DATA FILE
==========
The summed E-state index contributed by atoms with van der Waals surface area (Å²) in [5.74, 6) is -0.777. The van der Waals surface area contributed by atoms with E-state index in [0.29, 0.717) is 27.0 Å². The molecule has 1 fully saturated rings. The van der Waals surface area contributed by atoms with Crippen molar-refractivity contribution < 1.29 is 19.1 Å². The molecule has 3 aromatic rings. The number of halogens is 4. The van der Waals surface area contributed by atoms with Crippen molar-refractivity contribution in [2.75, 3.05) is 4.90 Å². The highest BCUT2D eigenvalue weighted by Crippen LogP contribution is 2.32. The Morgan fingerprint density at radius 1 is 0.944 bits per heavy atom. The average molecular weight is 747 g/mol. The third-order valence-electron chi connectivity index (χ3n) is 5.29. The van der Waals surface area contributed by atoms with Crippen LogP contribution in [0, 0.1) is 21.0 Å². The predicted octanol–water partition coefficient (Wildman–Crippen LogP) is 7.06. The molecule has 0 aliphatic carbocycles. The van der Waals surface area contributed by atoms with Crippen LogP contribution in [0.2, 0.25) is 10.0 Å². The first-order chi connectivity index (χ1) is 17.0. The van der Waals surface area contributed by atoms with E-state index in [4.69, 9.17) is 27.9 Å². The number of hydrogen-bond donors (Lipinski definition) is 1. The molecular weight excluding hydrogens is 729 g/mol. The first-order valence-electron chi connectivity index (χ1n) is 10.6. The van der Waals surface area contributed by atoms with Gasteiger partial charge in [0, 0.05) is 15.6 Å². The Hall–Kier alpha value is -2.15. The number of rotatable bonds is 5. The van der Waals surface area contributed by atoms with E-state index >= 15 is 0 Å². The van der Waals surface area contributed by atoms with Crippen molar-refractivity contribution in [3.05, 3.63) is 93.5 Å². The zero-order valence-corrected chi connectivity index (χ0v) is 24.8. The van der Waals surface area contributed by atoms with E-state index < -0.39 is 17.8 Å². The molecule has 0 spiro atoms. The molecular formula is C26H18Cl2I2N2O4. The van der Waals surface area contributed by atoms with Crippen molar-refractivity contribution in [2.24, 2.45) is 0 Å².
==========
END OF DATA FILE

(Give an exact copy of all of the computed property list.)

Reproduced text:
The summed E-state index contributed by atoms with van der Waals surface area (Å²) in [5.74, 6) is -0.777. The van der Waals surface area contributed by atoms with E-state index in [0.29, 0.717) is 27.0 Å². The molecule has 1 fully saturated rings. The van der Waals surface area contributed by atoms with Crippen molar-refractivity contribution < 1.29 is 19.1 Å². The molecule has 3 aromatic rings. The number of halogens is 4. The van der Waals surface area contributed by atoms with Crippen molar-refractivity contribution in [2.75, 3.05) is 4.90 Å². The highest BCUT2D eigenvalue weighted by Crippen LogP contribution is 2.32. The Morgan fingerprint density at radius 1 is 0.944 bits per heavy atom. The average molecular weight is 747 g/mol. The third-order valence-electron chi connectivity index (χ3n) is 5.29. The van der Waals surface area contributed by atoms with Crippen LogP contribution in [0, 0.1) is 21.0 Å². The predicted octanol–water partition coefficient (Wildman–Crippen LogP) is 7.06. The molecule has 0 aliphatic carbocycles. The van der Waals surface area contributed by atoms with Crippen LogP contribution in [0.2, 0.25) is 10.0 Å². The first-order chi connectivity index (χ1) is 17.0. The van der Waals surface area contributed by atoms with E-state index in [4.69, 9.17) is 27.9 Å². The number of hydrogen-bond donors (Lipinski definition) is 1. The molecular weight excluding hydrogens is 729 g/mol. The first-order valence-electron chi connectivity index (χ1n) is 10.6. The van der Waals surface area contributed by atoms with Gasteiger partial charge in [0, 0.05) is 15.6 Å². The Hall–Kier alpha value is -2.15. The number of rotatable bonds is 5. The van der Waals surface area contributed by atoms with E-state index >= 15 is 0 Å². The van der Waals surface area contributed by atoms with Crippen molar-refractivity contribution in [3.05, 3.63) is 93.5 Å². The zero-order valence-corrected chi connectivity index (χ0v) is 24.8. The van der Waals surface area contributed by atoms with E-state index < -0.39 is 17.8 Å². The molecule has 0 spiro atoms. The molecular formula is C26H18Cl2I2N2O4. The van der Waals surface area contributed by atoms with Crippen molar-refractivity contribution in [2.24, 2.45) is 0 Å².